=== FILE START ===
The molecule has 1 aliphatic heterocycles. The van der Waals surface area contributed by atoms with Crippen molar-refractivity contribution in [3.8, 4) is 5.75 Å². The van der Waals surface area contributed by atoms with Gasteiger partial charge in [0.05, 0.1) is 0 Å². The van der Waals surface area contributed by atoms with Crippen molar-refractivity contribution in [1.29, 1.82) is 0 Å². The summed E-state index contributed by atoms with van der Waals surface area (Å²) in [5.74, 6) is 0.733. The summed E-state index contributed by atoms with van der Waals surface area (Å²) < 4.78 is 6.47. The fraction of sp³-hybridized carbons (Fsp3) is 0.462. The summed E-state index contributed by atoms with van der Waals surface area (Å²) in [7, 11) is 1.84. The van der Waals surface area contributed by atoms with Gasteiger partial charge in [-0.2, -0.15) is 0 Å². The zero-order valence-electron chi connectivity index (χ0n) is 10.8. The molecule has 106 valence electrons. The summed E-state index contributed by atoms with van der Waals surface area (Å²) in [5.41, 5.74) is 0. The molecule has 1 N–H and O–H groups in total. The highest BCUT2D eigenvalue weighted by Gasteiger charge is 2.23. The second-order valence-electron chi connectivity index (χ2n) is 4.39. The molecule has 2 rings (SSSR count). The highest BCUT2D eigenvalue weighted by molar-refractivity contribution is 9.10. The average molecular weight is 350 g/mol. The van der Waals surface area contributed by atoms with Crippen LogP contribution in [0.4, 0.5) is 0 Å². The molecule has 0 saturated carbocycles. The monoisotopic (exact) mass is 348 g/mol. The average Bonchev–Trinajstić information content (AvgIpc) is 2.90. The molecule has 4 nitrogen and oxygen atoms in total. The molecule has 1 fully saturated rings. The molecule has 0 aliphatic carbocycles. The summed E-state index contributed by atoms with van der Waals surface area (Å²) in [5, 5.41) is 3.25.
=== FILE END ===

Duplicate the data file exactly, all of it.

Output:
The molecule has 1 aliphatic heterocycles. The van der Waals surface area contributed by atoms with Crippen molar-refractivity contribution in [3.8, 4) is 5.75 Å². The van der Waals surface area contributed by atoms with Gasteiger partial charge in [0.05, 0.1) is 0 Å². The van der Waals surface area contributed by atoms with Crippen molar-refractivity contribution in [1.29, 1.82) is 0 Å². The summed E-state index contributed by atoms with van der Waals surface area (Å²) in [5.74, 6) is 0.733. The summed E-state index contributed by atoms with van der Waals surface area (Å²) < 4.78 is 6.47. The fraction of sp³-hybridized carbons (Fsp3) is 0.462. The summed E-state index contributed by atoms with van der Waals surface area (Å²) in [7, 11) is 1.84. The van der Waals surface area contributed by atoms with Gasteiger partial charge in [-0.2, -0.15) is 0 Å². The zero-order valence-electron chi connectivity index (χ0n) is 10.8. The molecule has 106 valence electrons. The summed E-state index contributed by atoms with van der Waals surface area (Å²) in [5.41, 5.74) is 0. The molecule has 1 N–H and O–H groups in total. The highest BCUT2D eigenvalue weighted by Gasteiger charge is 2.23. The second-order valence-electron chi connectivity index (χ2n) is 4.39. The molecule has 2 rings (SSSR count). The highest BCUT2D eigenvalue weighted by molar-refractivity contribution is 9.10. The average molecular weight is 350 g/mol. The van der Waals surface area contributed by atoms with Crippen LogP contribution in [0.4, 0.5) is 0 Å². The molecule has 0 saturated carbocycles. The monoisotopic (exact) mass is 348 g/mol. The average Bonchev–Trinajstić information content (AvgIpc) is 2.90. The molecule has 4 nitrogen and oxygen atoms in total. The molecule has 1 fully saturated rings. The molecule has 0 aliphatic carbocycles. The summed E-state index contributed by atoms with van der Waals surface area (Å²) in [5, 5.41) is 3.25.